While U.S. markets were closed for Good Friday and investors were largely preoccupied with geopolitical happenings, something big happened on the economic front: A batch of very poor "hard data" — in contrast to the ongoing strength in survey-based "soft data" — pushed the Atlanta Fed's GDPNow estimate of first-quarter growth to just 0.5 percent, the lowest in three years.
The previous day, the Dow Jones Industrial Average fell away from its 50-day moving average, a key measure of medium-term strength, marking the first major downtrend initiation since last September.
Suddenly, the post-election "reflation" trade that pushed stocks to fresh highs appears to be ending.
The decline in the GDP forecast is pretty incredible: Just two months ago, the Atlanta Fed was looking for 3.4 percent growth. And the downward trend there stands in stark contrast to the bright confidence being displayed by consumers, policymakers and investors.
Consumer sentiment, as measured by the University of Michigan, is just a hair away from the record high set in the middle of the dot-com boom in 1999. The Federal Reserve has raised interest rates twice since December, is threatening another two or three quarter-point hikes this year and is openly talking about reducing its asset holdings later this year (beginning the process of reversing multiple quantitative easing bond-buying programs).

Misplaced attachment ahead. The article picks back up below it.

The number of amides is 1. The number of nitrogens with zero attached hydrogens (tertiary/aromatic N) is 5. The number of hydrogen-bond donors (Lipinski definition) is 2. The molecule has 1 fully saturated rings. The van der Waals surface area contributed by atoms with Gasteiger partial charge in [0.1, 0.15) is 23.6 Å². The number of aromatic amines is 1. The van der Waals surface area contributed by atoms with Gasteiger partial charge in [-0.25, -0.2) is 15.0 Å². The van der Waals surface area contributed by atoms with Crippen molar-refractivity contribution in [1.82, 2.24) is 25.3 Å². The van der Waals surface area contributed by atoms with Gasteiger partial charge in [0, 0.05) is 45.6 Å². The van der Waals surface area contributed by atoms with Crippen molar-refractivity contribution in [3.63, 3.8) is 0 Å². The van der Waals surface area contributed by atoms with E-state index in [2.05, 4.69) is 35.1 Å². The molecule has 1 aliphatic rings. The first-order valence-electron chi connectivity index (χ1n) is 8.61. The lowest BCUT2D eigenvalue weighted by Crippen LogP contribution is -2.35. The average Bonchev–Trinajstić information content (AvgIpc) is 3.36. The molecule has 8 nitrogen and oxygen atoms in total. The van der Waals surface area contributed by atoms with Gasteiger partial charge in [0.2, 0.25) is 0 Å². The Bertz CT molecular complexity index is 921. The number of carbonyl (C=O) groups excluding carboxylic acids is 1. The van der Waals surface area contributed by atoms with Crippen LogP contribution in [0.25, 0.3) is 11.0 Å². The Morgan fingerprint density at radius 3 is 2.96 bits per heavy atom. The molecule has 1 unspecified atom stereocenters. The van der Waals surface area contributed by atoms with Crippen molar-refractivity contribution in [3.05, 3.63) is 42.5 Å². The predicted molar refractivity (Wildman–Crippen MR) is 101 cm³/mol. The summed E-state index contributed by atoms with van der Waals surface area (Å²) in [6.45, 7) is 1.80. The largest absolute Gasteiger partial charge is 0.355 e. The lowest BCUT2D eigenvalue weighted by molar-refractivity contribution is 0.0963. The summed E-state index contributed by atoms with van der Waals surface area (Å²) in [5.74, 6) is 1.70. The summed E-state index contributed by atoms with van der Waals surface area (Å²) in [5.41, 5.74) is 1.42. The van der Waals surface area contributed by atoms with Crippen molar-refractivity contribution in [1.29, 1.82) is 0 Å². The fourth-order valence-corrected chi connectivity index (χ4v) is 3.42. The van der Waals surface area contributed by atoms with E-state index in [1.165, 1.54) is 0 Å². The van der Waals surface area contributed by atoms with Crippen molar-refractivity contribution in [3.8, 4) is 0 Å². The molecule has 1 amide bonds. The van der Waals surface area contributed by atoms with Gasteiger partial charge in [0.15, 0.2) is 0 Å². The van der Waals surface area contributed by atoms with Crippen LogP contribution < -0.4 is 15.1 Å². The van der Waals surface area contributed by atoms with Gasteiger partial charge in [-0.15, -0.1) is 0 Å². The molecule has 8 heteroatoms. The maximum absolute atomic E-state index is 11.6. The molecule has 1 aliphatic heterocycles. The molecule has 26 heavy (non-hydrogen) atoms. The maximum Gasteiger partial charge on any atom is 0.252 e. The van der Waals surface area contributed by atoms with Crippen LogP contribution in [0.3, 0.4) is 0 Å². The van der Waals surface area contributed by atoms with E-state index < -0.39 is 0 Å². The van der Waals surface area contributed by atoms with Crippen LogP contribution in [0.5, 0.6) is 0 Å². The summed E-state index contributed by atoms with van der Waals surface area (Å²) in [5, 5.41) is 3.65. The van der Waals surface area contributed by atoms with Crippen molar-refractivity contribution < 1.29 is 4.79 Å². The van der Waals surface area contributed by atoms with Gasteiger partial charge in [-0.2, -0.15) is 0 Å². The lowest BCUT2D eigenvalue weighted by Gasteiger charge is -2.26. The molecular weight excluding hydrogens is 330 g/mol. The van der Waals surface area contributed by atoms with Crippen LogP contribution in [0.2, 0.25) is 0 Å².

Meanwhile, investors have pushed stock prices higher despite a stalling of economy-wide measures of corporate profits, pushing cyclically adjusted price-to-earnings valuations to levels that have only been exceeded in the runup to the 1929 and 2000 bubble markets.
To put this in perspective: If the 0.5 percent estimate is accurate, it would represent the weakest quarter of economic growth in which the Fed tightened policy in 37 years.
The decline in the Atlanta Fed’s measure was driven by a weaker-than-expected retail sales report, suggesting consumers, while feeling confident, are either unwilling or unable to increase their actual spending. For the second consecutive month, retail sales declined on a monthly basis with a -0.2 percent drop in March when no change was expected. Vehicle sales suffered a third straight drop, down 1.2 percent.
Adding to the dour economic outlook has been a surprise pullback in inflation data: The Consumer Price Index dropped 0.3 percent in March, when no change was expected, pulling the annual rate to 2.4 percent as "base effects" from the early 2016 wipeout in oil prices have now been now fully lapped.
The avalanche of bad news calls into question all the assumptions and expectations that drove the post-election uptrend. Moreover, political gridlock in Washington has made any action on tax cuts and stimulus spending increasingly a 2018 story as the Trump administration instead refocuses on health care reform and grows increasingly preoccupied with foreign policy hotspots.
Wall Street is quickly working to change tack. Long-term Treasury bonds are getting strongly bid. The U.S. dollar is weakening. Gold is on the move. And bank stocks, shown below, are threatening to fall out of a massive five-month topping pattern as represented by the Financial Select SPDR (XLF).
Given how far stocks quickly ramped following Trump's surprise electoral victory, they have far to fall before resetting sentiment. The Dow's 200-week average was last touched in February 2016 and is now at 17,387 — which would be a 15 percent decline from the current level.